Soapbark Tree: October 2023 Tree of the Month

Santa Barbara certainly has a well-deserved reputation as a horticultural mecca – it is now home to plants and trees that have been imported here, over the last 240 years, from all around the globe.  Despite the many years that have passed, several species of these immigrant trees, including the Soapbark Tree, are still relatively unknown to members of our community.

Soapbark Tree was introduced into California in the late 1800s.  While it is perfectly suited to our Mediterranean climate, only a few currently stand in Santa Barbara, primarily as street trees.

Its common name of “Soapbark Tree” refers to a compound, glycoside saponin, found in its bark.  When water is added to it, this compound will create a lovely soft foam; as a result, it has long been used as a substitute for harsh lye-based soaps.    

This is an evergreen tree that will reach 30- to 40-feet tall and 10- to 30-feet in width, with a rather irregular and asymmetrical canopy.  When young, it is narrow and upright; as it matures, it tends to broaden and to develop a somewhat weeping growth habit.

Its crown is covered with shiny green leaves (1- to 1½- inches long and up to 1- inch wide).  The leathery leaves are somewhat turgid and have toothed margins near the tips.

On young trees, the bark is light gray and smooth; with age, this turns dark gray with longitudinal furrows that sometimes spiral around the trunk.

As seen from a distance, Soapbark Tree can be confused with our native Coast Live Oak (Quercus agrifolia).  Only close observation can aid in distinguishing the two very different species.

This tree generally goes unnoticed until May through June when it becomes covered in flowers.  At peak bloom, there will be a profusion of small (1/2-inch across), five-petaled, creamy white flowers that appear in clusters, called corymbs, at the ends of the branches.  The flowers are “perfect”, meaning each flower contains both male parts and female parts. They can be either self-pollinated or insect pollinated.  The generous amounts of pollen and nectar they create attract a wide variety of insects, including bees, lacewings, lady beetles, and beneficial wasps.  In Chile, the dark honey the bees produce from its flowers is highly prized.

Pollinated flowers develop a rosette of five-spoked follicles (¾- inch wide); when they ripen in the fall, these follicles turn brown and split open to disperse 10 to 20 seeds each.

Soapbark Tree is native to the temperate zone of central Chile, from the coast to elevations up to 6,500 feet, often in dry, poor soils; it is frequently found in association with the Chilean Wine Palm (Jubaea chilensis). There, the matorral and sclerophyll forests plant ecosystems are quite similar to our local chaparral and oak woodlands.  In its native habitat, it is used for reforestation on arid sites.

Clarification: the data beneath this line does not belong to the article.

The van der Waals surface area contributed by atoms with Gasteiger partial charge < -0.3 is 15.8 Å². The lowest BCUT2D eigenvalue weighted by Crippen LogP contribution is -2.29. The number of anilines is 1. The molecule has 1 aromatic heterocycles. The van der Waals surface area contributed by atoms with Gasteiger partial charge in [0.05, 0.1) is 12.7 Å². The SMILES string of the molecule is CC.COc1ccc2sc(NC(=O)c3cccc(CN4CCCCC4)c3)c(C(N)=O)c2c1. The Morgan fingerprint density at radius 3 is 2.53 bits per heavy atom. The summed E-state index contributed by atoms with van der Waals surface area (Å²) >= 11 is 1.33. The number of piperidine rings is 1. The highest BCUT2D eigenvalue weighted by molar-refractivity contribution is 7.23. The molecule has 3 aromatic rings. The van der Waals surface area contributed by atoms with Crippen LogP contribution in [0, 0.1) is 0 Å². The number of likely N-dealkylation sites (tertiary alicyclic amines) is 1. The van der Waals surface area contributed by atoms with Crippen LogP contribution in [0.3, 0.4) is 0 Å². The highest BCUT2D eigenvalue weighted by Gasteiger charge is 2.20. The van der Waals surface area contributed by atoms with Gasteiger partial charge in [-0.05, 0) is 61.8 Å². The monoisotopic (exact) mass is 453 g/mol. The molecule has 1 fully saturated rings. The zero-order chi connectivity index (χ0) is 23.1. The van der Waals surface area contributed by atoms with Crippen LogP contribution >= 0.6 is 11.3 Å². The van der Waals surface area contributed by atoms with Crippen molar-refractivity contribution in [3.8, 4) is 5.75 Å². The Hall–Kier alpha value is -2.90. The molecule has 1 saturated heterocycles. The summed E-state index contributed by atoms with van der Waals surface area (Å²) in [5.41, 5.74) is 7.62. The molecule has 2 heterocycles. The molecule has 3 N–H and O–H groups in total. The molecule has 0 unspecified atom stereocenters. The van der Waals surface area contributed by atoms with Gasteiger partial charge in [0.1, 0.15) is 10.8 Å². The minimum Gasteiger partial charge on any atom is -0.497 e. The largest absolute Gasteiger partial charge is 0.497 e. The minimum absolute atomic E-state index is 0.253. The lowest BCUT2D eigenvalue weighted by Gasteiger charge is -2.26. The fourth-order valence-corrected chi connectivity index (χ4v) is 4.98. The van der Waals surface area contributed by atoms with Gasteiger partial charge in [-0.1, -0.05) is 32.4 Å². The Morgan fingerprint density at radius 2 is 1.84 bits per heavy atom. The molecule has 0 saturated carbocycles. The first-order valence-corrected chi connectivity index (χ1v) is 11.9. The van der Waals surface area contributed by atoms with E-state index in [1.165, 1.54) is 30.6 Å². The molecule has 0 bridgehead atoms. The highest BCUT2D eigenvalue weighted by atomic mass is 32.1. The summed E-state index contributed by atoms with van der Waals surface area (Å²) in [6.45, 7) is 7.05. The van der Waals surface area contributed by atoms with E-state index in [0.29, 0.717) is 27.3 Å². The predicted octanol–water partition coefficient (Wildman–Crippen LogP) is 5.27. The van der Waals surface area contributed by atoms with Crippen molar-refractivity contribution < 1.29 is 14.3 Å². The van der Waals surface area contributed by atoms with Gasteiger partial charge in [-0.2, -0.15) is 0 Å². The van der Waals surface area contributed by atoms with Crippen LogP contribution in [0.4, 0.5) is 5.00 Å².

It was once classified in the Rose family (Rosaceae) – but recently was assigned to its own family, Quillajaceae.   Its botanical name is Quillaja saponaria.  The genus name, Quillaja (pronounced key-YA-ha), is the name given to the tree by the indigenous Andean people.  The specific epithet, saponaria, refers to the saponin compounds found in the bark.    

Soapbark Tree has many uses.  The inner bark is processed into a powder that has soap-like properties when mixed with water.  The wood has a beautiful grain that is appreciated for fine carpentry and cabinetry.  It has traditionally been used for medicinal purposes by the indigenous people of Chile.  An extract from the tree, quillaia, is still used as an ingredient in pharmaceuticals, food additives, cosmetic products, perfumes, and fire-fighting foam.  It should be noted that the glycoside saponins used in these substances can be toxic to humans and animals when ingested in large quantities.    

The Soapbark Tree is a resilient and hardy tree that can tolerate drought, poor soils, and temperatures down to 15 degrees F. without damage.  It should be planted in full sun.  It looks best with occasional deep watering.  It does not appear to be subject to any diseases or insect pests.  Its root system is quite well-behaved, so it does not ordinarily disturb nearby paving or hardscapes.  When young, it can require pruning to train its variable growth habit.  Once established, it is otherwise a very low-maintenance sustainable tree.  It has been used successfully as a street tree –  but it also makes an attractive specimen tree, a tall hedge. or screen.  If you want a tree that adds to the diversity and horticultural heritage of our community, the Soapbark tree would be an excellent choice.

Mature specimens of the Soapbark Tree can be seen in several places in our community: as park trees in West Alameda Park; in Pershing Park; in Franceschi Park; and, as street trees, on the first through 300 blocks of Castillo Street; on the 1500-1600 blocks of La Coronilla Drive; on the 800 block of Dolores Drive; and on the 300 block of East Victoria Street.                


Tree-of-the-Month articles are sponsored by Santa Barbara Beautiful, whose many missions include the increase of public awareness and appreciation of Santa Barbara’s many outstanding trees and, in a long-time partnership with the City Parks & Recreation Department, the funding and planting of trees along the City’s streets.

Those who wish to honor a special someone can do so with an attractive commemorative marker that will be installed at the base of an existing street tree in the City of Santa Barbara.  Because Santa Barbara Beautiful has participated in the planting to date of over 13,000 street trees, there are plenty of trees from which to choose!  Application forms are available on the Santa Barbara Beautiful website, www.sbbeautiful.org.

Article and Photos by David Gress

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Written by Tree Man Dave

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